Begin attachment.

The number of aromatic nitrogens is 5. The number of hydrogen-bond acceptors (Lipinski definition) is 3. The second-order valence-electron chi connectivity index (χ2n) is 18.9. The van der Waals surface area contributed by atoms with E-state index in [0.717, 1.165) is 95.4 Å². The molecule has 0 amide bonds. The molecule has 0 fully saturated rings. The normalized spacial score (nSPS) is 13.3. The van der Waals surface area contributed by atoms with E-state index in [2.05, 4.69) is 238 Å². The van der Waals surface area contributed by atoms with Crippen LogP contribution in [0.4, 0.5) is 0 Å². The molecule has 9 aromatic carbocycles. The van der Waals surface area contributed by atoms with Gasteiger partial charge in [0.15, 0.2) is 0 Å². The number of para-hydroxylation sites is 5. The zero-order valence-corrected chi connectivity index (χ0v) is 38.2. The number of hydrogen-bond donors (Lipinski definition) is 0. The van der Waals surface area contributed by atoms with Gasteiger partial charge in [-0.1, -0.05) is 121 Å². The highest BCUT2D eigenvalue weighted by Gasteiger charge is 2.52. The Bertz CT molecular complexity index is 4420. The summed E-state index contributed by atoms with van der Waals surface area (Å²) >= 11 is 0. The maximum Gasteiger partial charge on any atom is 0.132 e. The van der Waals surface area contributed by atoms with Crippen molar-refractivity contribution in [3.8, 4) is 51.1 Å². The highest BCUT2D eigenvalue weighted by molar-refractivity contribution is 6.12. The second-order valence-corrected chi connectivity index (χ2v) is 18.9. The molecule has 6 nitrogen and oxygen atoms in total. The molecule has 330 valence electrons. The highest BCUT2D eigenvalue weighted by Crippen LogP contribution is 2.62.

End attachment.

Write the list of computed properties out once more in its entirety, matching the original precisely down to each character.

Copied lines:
The number of aromatic nitrogens is 5. The number of hydrogen-bond acceptors (Lipinski definition) is 3. The second-order valence-electron chi connectivity index (χ2n) is 18.9. The van der Waals surface area contributed by atoms with E-state index in [0.717, 1.165) is 95.4 Å². The molecule has 0 amide bonds. The molecule has 0 fully saturated rings. The normalized spacial score (nSPS) is 13.3. The van der Waals surface area contributed by atoms with E-state index in [2.05, 4.69) is 238 Å². The van der Waals surface area contributed by atoms with Crippen LogP contribution in [0.4, 0.5) is 0 Å². The molecule has 9 aromatic carbocycles. The van der Waals surface area contributed by atoms with Gasteiger partial charge in [0.15, 0.2) is 0 Å². The number of para-hydroxylation sites is 5. The zero-order valence-corrected chi connectivity index (χ0v) is 38.2. The number of hydrogen-bond donors (Lipinski definition) is 0. The van der Waals surface area contributed by atoms with Gasteiger partial charge in [-0.1, -0.05) is 121 Å². The highest BCUT2D eigenvalue weighted by Gasteiger charge is 2.52. The Bertz CT molecular complexity index is 4420. The summed E-state index contributed by atoms with van der Waals surface area (Å²) >= 11 is 0. The maximum Gasteiger partial charge on any atom is 0.132 e. The van der Waals surface area contributed by atoms with Crippen molar-refractivity contribution in [3.8, 4) is 51.1 Å². The highest BCUT2D eigenvalue weighted by molar-refractivity contribution is 6.12. The second-order valence-corrected chi connectivity index (χ2v) is 18.9. The molecule has 6 nitrogen and oxygen atoms in total. The molecule has 330 valence electrons. The highest BCUT2D eigenvalue weighted by Crippen LogP contribution is 2.62.